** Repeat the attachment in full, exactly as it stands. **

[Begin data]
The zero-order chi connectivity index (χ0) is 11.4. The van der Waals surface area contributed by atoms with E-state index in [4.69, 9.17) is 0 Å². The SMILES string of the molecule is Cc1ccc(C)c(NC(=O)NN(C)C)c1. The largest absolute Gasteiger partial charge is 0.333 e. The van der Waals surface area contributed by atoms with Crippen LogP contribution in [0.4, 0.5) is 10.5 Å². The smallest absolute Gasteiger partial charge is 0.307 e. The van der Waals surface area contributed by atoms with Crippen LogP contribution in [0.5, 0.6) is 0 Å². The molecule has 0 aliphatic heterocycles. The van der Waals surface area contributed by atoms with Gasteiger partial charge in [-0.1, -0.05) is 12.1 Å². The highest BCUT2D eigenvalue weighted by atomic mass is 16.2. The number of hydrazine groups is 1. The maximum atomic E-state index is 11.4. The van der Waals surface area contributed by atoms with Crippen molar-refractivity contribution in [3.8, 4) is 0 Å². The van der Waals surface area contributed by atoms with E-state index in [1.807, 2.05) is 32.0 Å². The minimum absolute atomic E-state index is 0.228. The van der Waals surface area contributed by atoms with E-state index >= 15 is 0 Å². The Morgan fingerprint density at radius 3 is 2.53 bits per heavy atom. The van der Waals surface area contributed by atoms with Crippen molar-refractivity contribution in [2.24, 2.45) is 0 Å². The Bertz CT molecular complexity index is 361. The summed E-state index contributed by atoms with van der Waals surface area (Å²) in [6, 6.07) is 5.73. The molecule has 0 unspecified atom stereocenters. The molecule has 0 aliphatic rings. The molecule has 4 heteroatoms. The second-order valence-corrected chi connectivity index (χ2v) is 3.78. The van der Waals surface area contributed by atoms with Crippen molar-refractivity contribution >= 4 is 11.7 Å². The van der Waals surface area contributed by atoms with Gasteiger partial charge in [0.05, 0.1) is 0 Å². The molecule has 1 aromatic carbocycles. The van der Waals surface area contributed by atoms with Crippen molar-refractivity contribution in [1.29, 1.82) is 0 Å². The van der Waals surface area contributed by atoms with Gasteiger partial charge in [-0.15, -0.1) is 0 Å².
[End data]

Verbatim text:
The zero-order chi connectivity index (χ0) is 11.4. The van der Waals surface area contributed by atoms with E-state index in [4.69, 9.17) is 0 Å². The SMILES string of the molecule is Cc1ccc(C)c(NC(=O)NN(C)C)c1. The largest absolute Gasteiger partial charge is 0.333 e. The van der Waals surface area contributed by atoms with Crippen LogP contribution in [0.4, 0.5) is 10.5 Å². The smallest absolute Gasteiger partial charge is 0.307 e. The van der Waals surface area contributed by atoms with Crippen LogP contribution in [0.5, 0.6) is 0 Å². The molecule has 0 aliphatic heterocycles. The van der Waals surface area contributed by atoms with Gasteiger partial charge in [-0.1, -0.05) is 12.1 Å². The highest BCUT2D eigenvalue weighted by atomic mass is 16.2. The number of hydrazine groups is 1. The maximum atomic E-state index is 11.4. The van der Waals surface area contributed by atoms with Crippen molar-refractivity contribution in [3.8, 4) is 0 Å². The van der Waals surface area contributed by atoms with E-state index in [1.807, 2.05) is 32.0 Å². The minimum absolute atomic E-state index is 0.228. The van der Waals surface area contributed by atoms with E-state index >= 15 is 0 Å². The Morgan fingerprint density at radius 3 is 2.53 bits per heavy atom. The van der Waals surface area contributed by atoms with Crippen molar-refractivity contribution in [2.24, 2.45) is 0 Å². The Bertz CT molecular complexity index is 361. The summed E-state index contributed by atoms with van der Waals surface area (Å²) in [6, 6.07) is 5.73. The molecule has 0 unspecified atom stereocenters. The molecule has 0 aliphatic rings. The molecule has 4 heteroatoms. The second-order valence-corrected chi connectivity index (χ2v) is 3.78. The van der Waals surface area contributed by atoms with Crippen molar-refractivity contribution >= 4 is 11.7 Å². The van der Waals surface area contributed by atoms with Gasteiger partial charge in [0.05, 0.1) is 0 Å². The molecule has 1 aromatic carbocycles. The van der Waals surface area contributed by atoms with Crippen molar-refractivity contribution in [1.29, 1.82) is 0 Å². The van der Waals surface area contributed by atoms with Gasteiger partial charge in [-0.15, -0.1) is 0 Å².